Other examples abound, from Harvard’s acceptance of a US$9 million aid package despite sitting on an endowment worth over US$40 billion, to the US airline industry’s calls for aid – despite spending a reported 96 per cent of cash flows collectively on stock buybacks in the past to benefit shareholders at the cost of employees and business continuity. The tension here between private interests and the greater social good is inherent to capitalism, and there are no easy answers. After all, it is the fiduciary duty of a CEO to deliver returns to shareholders; employees are a cost, and not assets to be retained unnecessarily. Of course, there are also aspects of capitalism that ought to be better managed in some countries – at least according to some economists. These include excessive rent-seeking and lobbying behaviour, and the entrenchment of large corporations that are “too big to fail”. How a government navigates the waters in the months ahead will determine the balance between private and social interests.

Credit: @kspyroglou, Unsplash
Strings Attached

Governments aren’t helpless though, and some have implemented measures that will make the aid they provide more equitable. Within the European Union, France, Poland and Denmark have moved to exclude companies that are headquartered in tax havens from their respective stimulus packages. According to the governments of these countries, companies that establish their tax bases in tax havens are shirking their responsibility to pay fair levels of corporate taxes, and therefore lost the right to benefit from state support. But things aren’t so cut and dried, as the list of tax havens that each country follows is non-exhaustive, and tax havens exist within Europe itself, with Luxembourg and Ireland being notable examples. Still, this measure marks a step closer toward tax justice for countries that have long suffered underfunded public services.

Government aid is also coming with other strings attached. For one, some forms of assistance are just loans that must be repaid. These are not unlike the United States’ 2008 bailouts of various firms under the Troubled Asset Relief Program (TARP) that, incidentally, made a small nominal profit by its end. The silver lining here is that the taxpayers’ burden is minimised in such cases, since these cash outflows do return to the state eventually.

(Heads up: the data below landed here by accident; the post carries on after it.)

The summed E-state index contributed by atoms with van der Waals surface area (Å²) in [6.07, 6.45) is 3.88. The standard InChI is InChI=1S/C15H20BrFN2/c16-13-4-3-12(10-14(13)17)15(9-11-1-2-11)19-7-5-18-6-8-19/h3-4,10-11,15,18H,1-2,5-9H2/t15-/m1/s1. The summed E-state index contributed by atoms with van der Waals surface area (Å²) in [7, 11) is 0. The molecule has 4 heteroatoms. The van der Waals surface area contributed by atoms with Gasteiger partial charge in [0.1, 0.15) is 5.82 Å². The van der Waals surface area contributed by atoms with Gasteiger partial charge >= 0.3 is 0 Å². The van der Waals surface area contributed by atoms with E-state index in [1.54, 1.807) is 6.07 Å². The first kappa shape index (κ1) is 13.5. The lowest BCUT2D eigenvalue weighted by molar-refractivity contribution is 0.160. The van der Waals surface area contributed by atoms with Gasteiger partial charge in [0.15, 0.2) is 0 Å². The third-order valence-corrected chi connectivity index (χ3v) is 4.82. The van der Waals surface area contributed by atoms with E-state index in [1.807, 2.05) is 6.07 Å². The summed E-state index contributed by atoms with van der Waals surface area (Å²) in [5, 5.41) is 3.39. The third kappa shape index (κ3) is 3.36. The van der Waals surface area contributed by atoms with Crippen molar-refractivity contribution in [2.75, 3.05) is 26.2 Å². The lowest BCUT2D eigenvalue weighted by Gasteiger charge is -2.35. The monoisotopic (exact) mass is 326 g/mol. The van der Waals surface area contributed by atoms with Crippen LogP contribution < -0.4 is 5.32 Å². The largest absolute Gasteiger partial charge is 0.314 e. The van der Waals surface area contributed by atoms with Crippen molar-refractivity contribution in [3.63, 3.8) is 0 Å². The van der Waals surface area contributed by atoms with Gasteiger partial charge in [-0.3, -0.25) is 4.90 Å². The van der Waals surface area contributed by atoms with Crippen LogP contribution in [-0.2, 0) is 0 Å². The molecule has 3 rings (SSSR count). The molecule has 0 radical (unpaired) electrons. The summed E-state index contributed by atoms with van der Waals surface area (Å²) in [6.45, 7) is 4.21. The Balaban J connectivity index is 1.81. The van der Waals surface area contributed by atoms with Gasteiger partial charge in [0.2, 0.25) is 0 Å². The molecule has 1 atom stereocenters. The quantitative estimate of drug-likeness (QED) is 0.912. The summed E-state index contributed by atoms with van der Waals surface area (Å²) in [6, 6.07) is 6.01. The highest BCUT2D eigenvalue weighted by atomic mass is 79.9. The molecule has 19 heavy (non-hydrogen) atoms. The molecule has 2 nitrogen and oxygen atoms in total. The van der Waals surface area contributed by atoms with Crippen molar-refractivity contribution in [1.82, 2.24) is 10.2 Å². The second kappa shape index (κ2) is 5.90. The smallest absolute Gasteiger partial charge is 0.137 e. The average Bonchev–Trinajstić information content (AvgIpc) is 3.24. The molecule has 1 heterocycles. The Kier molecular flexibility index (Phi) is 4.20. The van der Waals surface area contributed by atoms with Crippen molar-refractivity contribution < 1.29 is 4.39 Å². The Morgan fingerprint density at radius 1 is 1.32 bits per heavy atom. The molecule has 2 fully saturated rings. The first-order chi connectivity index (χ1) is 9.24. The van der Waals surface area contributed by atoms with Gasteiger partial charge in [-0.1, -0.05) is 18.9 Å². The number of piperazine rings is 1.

Financial assistance can come with other certains conditions too. To qualify for wage subsidies in the Netherlands, for example, firms must have lost at least 20 per cent of their revenue, and commit to not laying off any workers. Elsewhere in parts of Europe, businesses may not pay their shareholders dividends or conduct share buybacks if they accept bailouts. The former is obvious: any financial aid should be channelled towards weathering through the recession instead of rewarding company shareholders. The latter, meanwhile, aims to limit corporate actions that may raise share prices and build a more attractive balance sheet at the expense of healthy cash flows and thus business resilience.

The efficacy of any government’s bailout package is clearly dependent not just on its size, but also on the intricacies that will determine where the money goes and how productively it is used. To be clear, it needn’t be a zero-sum game; a well-thought-out suite of measures will not just preserve companies’ profitability and competitiveness, but also ensure that workers are well-protected from financial hardship.

Credit: @juvx, Unsplash
A Silver Lining

Although these are unprecedented times and many people are suffering economic hardship, we can be thankful for many things. For one, this global pandemic’s death toll has remained manageable – malaria kills more people in a year than COVID-19 has so far. Unlike a war or natural disaster, neither infrastructures nor properties have been affected either. If the recoveries of South Korea and China are indicative in any way, consumer sentiments should soar once the pandemic is under control, whether via a vaccine or negligible transmission rates. This should subsequently lead to an economic recovery, hopefully one that’s V-shaped instead of U-shaped, with “business as usual” to quickly follow.